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Remove prof:BaseSpecification #641

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andrea-perego opened this issue Jan 7, 2019 · 13 comments

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@andrea-perego
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commented Jan 7, 2019

This issue has been already raised in #404 (comment) , and partially discussed while preparing the ESWC paper.

The definition of this class is as follows:

A specification that defines all implementation constraints, without applying constraints on usage of another specification

IMO, this is an abstract scenario (is there any spec not using somehow another one?). And it is also said in the usage note:

This may not be a useful class: documents of any specification can be regarded as a trivial profile, so applications only need to be concerned with Profile conformance.

Moreover, its use in the PROF spec may lead to confusion. E.g.:

  • The definition above implies that prof:BaseSpecification, but then it is defined as a subclass of prof:Profile (a particular type of profile with an empty set of constraints)
  • In Figure 3, DCAT is said to be a prof:BaseSpecification. Is this correct, considering that DCAT re-uses classes and properties from other vocabularies?

Based on the considerations above, I would be in favour of dropping prof:BaseSpecification from PROF.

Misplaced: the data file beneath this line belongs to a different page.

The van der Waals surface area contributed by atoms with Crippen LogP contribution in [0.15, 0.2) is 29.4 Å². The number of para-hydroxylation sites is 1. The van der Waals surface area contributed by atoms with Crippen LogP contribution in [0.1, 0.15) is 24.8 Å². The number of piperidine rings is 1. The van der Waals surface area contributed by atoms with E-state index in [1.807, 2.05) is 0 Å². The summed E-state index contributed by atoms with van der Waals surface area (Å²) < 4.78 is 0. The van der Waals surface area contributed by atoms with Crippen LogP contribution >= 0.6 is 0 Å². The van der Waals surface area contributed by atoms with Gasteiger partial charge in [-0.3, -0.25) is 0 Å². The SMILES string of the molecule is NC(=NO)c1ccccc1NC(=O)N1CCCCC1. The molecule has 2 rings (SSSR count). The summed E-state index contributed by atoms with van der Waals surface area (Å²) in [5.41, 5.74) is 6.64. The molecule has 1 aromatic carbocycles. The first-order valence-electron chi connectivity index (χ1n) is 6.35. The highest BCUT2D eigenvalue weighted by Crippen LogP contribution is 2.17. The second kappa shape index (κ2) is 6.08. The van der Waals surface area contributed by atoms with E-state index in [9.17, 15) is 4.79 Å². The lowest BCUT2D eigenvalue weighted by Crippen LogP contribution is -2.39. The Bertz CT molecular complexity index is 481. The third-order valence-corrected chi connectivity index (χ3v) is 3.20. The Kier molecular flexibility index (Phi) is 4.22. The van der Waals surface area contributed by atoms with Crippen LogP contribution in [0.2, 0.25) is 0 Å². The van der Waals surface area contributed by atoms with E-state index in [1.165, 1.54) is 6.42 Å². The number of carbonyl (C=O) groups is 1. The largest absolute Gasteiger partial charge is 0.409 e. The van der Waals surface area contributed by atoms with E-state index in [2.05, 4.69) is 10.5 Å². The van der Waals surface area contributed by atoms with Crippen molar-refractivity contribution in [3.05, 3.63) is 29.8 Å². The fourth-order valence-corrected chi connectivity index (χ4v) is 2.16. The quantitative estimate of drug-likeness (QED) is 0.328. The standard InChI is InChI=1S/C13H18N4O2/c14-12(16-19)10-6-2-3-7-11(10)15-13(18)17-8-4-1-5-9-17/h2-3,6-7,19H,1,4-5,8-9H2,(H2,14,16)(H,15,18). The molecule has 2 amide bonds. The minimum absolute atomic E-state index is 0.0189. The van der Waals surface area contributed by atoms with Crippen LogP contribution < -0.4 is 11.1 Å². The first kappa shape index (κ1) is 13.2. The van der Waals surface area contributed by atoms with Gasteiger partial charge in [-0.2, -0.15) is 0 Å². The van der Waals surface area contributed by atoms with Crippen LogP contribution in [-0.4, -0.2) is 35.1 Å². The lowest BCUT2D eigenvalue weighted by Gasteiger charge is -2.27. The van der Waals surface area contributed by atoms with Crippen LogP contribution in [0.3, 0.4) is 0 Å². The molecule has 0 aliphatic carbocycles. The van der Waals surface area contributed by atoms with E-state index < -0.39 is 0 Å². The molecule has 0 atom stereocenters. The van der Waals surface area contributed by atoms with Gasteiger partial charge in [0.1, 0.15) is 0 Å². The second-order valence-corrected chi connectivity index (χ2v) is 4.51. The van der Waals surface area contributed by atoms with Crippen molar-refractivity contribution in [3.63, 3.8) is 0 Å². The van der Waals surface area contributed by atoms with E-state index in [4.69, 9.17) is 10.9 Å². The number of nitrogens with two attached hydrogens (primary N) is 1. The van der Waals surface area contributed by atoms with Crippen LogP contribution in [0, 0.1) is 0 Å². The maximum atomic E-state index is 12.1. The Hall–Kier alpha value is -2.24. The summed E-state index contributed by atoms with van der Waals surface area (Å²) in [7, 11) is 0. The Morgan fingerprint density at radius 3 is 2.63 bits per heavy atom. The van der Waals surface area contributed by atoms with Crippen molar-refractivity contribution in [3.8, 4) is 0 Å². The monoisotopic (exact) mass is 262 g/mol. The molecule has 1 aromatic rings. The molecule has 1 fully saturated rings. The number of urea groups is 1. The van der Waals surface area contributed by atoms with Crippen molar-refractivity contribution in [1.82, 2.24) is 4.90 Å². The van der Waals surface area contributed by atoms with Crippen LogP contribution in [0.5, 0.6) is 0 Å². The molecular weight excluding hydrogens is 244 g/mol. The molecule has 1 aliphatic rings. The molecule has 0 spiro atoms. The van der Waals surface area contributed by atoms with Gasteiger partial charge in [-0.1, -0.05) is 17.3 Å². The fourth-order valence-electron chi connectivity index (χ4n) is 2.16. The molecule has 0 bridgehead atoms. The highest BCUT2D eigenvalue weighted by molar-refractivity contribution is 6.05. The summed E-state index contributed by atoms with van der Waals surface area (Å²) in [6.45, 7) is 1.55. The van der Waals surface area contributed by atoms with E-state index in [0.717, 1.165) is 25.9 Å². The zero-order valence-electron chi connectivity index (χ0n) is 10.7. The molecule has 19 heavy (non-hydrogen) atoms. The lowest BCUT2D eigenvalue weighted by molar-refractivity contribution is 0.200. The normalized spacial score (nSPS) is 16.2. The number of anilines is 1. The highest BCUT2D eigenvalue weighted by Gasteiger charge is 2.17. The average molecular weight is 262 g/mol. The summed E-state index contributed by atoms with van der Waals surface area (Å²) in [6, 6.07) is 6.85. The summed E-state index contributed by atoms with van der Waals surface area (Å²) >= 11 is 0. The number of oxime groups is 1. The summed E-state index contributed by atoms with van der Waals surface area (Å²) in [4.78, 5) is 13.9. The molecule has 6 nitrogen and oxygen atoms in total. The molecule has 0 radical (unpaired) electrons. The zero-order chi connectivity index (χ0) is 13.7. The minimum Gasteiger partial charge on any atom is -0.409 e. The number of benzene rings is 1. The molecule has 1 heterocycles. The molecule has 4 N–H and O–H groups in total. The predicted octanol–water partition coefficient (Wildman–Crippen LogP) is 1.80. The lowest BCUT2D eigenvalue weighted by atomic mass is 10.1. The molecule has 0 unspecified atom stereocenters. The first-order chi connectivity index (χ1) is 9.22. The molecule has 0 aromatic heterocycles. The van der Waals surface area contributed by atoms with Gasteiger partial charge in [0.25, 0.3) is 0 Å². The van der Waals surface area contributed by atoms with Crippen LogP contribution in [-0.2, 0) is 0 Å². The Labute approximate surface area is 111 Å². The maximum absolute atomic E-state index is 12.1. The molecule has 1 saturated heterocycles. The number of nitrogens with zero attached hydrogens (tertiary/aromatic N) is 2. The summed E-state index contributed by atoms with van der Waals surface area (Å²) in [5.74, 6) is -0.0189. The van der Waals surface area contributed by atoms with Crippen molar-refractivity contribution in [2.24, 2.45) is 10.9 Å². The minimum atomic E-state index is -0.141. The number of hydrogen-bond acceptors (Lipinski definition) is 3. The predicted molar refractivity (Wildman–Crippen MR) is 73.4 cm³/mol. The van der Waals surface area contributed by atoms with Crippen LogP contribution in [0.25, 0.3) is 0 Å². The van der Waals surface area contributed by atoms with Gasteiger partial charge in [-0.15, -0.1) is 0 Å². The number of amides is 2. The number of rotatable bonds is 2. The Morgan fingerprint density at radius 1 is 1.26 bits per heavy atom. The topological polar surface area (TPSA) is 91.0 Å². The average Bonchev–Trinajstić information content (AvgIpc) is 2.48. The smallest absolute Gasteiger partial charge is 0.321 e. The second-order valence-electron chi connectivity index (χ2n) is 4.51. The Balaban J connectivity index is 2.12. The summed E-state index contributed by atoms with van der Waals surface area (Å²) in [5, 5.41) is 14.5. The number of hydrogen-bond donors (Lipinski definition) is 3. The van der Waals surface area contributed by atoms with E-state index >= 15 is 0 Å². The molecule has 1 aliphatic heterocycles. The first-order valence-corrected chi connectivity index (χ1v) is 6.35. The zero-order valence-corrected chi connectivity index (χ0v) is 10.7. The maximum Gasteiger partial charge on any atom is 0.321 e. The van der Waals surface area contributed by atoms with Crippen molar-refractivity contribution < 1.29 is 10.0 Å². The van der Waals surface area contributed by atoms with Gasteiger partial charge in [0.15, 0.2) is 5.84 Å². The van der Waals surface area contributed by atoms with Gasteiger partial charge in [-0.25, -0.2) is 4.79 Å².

@nicholascar

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commented Jan 8, 2019

There may be use in having a Base Spec class for relative base-ness. I know this seems counter intuitive at first but:

From the point of view of DCAT-AP, DCAT may indeed be it's Base Spec. DCAT-AP may wish you to know about DCAT but not really about DC, OWL etc.

@kcoyle

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commented Jan 8, 2019

What is the functional use case for base specification? What does it tell you that you need to know and cannot know from the profile itself? Is the need for machines or for human users?

If there is no defined action that results from base specification then I agree with @andrea-perego that we should drop it. However, I also note that there are no properties in the ontology for descriptions, documentation, etc. It would seem to me that a profile should have at least the possibility of human-readable documentation, and that documentation could explain what key vocabularies or profiles the profile is based on, if the perceived need is for human understanding not machine processing. Admittedly, one or more of the resources of a profile may provide documentation, but that is at a resource level, not a profile level. For example, there may be documentation that looks like the current DCAP-AP, but that doesn't explain the relationship between DCAT-AP and the RDF file. Documentation at the inclusive level seems to be an obvious need.